Annual Eric Marienthal and Friends Jazz Concert Returns to Hyatt Regency Newport to Support High Hopes Brain Injury

Singer Oleta Adams, percussionist Ramon Yslas, saxophonist Eric Marienthal, bassist Nathaniel Kearney, Jr. and guitarist Adam Hawley perform at the 19th Annual Eric Marienthal & Friends Concert / Credit: Sheri Determan

Get ready to enjoy a sensational jazz concert to benefit a great cause when the 23rd The annual Eric Marienthal and Friends Jazz Concert returns to the intimate Hyatt Regency Newport Amphitheater on Sunday, July 17.

The concert benefits the High Hopes Brain Injury program, which is dedicated to helping people recover from traumatic brain injuries.

VIP guests can enjoy a pre-concert dining experience hosted by Tulsa Rib Company with live music from Ron Kobayashi and friends, and the concert featuring sax legend Eric Marienthal and special guest Euge Groove and a surprise guest to be announced.

VIP tickets are $150 each and include the concert, special table seating, dinner and dessert, one drink ticket, no host bar, silent auction and live auction, plus hors d’oeuvres. -work.

A limited number of general admission tickets are available for $75 and include the concert, appetizers and auction.

The VIP dinner begins at 3:45 p.m. Main event doors open at 5 p.m. The concert starts at 6 p.m.

“This is our biggest fundraiser of the year,” said Mark Desmond, director of High Hopes. “We are grateful that Eric has been able to do this all these years, and we are grateful to be at the Hyatt Regency Newport Beach.”

Eric Marienthal performs at a High Hopes Charity Concert at the Hyatt Regency / Photo by Sheri Determan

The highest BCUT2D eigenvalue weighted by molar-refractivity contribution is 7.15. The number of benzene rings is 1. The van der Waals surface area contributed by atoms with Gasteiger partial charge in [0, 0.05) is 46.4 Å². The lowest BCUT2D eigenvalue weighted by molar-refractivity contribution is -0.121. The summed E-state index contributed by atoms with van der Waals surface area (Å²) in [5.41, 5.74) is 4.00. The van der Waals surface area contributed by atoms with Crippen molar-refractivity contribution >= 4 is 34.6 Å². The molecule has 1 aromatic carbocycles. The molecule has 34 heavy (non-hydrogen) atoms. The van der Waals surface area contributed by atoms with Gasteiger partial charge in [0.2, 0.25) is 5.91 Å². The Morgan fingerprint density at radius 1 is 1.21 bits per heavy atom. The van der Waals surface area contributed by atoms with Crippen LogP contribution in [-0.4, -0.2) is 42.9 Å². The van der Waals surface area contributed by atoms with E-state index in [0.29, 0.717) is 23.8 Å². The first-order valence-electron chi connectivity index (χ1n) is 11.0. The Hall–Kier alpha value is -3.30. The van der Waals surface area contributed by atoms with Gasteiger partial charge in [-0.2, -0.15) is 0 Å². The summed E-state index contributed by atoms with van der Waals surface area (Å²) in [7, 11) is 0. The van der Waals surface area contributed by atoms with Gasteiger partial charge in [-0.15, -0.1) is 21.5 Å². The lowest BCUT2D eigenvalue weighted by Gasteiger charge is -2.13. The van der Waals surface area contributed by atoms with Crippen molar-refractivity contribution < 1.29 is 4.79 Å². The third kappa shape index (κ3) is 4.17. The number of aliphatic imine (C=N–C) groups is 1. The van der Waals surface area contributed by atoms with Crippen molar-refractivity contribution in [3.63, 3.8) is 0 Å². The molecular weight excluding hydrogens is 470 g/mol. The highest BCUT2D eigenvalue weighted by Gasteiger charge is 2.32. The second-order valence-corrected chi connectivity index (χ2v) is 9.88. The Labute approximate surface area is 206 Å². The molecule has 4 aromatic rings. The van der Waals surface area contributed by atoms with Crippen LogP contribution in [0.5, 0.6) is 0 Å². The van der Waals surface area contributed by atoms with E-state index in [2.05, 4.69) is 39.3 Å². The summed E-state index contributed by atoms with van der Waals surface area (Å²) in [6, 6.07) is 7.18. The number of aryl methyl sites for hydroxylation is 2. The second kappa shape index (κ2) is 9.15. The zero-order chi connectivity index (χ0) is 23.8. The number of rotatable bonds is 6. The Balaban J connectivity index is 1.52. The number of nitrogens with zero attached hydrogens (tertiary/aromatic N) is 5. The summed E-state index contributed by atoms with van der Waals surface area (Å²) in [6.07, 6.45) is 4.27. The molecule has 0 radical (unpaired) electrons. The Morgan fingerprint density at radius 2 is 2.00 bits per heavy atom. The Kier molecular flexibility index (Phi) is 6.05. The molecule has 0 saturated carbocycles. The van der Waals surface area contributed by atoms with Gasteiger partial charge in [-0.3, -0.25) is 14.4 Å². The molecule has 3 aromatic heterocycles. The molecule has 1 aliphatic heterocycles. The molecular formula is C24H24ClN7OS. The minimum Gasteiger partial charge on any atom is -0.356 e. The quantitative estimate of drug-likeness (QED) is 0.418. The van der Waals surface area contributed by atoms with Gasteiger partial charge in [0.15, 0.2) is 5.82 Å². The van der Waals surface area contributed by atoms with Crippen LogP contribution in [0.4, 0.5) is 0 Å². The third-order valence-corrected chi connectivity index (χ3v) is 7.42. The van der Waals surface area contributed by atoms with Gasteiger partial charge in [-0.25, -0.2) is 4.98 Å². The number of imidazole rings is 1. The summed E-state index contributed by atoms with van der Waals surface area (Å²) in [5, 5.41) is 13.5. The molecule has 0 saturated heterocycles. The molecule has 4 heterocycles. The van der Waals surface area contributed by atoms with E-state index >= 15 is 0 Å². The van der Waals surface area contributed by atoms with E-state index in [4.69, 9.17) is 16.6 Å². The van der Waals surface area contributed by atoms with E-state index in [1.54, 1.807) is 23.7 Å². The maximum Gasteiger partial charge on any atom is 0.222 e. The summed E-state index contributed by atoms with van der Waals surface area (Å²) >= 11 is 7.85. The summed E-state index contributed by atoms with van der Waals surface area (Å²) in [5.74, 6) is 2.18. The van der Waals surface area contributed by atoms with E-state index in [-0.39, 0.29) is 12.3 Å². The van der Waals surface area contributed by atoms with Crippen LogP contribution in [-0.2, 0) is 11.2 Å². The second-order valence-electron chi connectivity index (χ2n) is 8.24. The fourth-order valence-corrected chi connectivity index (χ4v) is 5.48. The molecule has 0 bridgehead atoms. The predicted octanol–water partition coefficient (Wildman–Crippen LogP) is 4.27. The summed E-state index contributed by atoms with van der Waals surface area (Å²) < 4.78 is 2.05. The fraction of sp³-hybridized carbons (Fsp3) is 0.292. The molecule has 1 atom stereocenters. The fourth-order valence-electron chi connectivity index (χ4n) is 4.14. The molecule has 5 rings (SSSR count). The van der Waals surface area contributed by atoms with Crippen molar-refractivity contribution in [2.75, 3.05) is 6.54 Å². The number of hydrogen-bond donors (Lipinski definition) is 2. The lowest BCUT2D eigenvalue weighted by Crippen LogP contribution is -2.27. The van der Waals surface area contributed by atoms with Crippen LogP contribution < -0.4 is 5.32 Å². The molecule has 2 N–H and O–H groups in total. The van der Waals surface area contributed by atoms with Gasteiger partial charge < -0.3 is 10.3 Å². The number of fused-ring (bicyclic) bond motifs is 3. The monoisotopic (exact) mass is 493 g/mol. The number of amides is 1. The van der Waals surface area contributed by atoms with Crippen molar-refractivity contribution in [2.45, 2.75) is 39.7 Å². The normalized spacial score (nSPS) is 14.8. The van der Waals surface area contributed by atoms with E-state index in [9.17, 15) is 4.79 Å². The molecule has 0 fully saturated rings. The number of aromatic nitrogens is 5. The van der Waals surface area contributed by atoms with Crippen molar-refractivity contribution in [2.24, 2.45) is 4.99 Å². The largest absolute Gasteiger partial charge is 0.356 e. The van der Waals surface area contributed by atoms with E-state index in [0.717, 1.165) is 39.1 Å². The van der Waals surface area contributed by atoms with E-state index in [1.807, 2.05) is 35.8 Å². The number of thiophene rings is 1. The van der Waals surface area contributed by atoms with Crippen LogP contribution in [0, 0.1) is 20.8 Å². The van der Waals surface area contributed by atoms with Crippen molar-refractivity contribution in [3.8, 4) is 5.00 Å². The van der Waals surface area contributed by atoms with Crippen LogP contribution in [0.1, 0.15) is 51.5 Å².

According to Desmond, High Hopes was started in 1975 and is nationally recognized as one of the nation’s premier brain injury programs and is dedicated to rehabilitating and retraining those who have been devastated by brain injuries. . High Hopes programs include fitness classes, therapeutic swimming, Nautilus strength training, physiotherapy, and rehabilitation activities for cognitive and social challenges.

High Hopes, which is based in Tustin, treats people from surrounding counties as well as across the country.

“We take people that other people have let down, and they come based on what they can afford,” Desmond said. “A lot of them can’t afford anything, so we go out and find a scholarship or financial aid.”

Eric Marienthal’s concert largely contributes to this financial aid.

“Eric is amazing – he and I have been friends for decades, and we’re so grateful to have been able to put on this gig for all these years,” Desmond said. “

The 2020 edition was canceled due to Covid, but last year’s concert went on as usual. This year, audiences seem more excited than ever to come back and see live music, Marienthal said.

“It’s summer, and we’re outside, and from a musician’s perspective, we’re excited to get out of our studios and play for people,” said Marienthal, who lives in Newport Beach.

Marienthal released an album in 2020 with fellow saxophonist Randy Brecker titled “Double Dealing” which was nominated for a Grammy Award – Marienthal’s sixth Grammy nomination.

Eric Marienthal performs at a High Hopes Charity Concert at the Hyatt Regency / Photo by Sheri Determan

“After this recording came out, I knew it was time to start playing live,” said Marienthal, who added that the High Hopes concert will feature a mix of new and old material that will be performed with his bandmates. for a long time.

“It’s fun to make music with a band that you’ve been playing with for a long time, you communicate on a different level. We have a lot of fun together.”

Marienthal said being involved with High Hopes and the concert is a highlight of the year for him.

“It’s rare to be able to do something like this that matters so much and can have an impact,” Marienthal said. “All the artists who have given these concerts with me say the same thing. We feel like we’ve done something worthwhile. And my friend that I’ve known since fourth grade owns Tulsa Rib Company and he does the VIP dinner, we talk about it all year. It’s not your typical jazz festival, you feel a special energy because people know they’re there to support a worthy non-profit cause.

For tickets to the Eric Marienthal and Friends Jazz Concert, visit

For more information about High Hopes, visit

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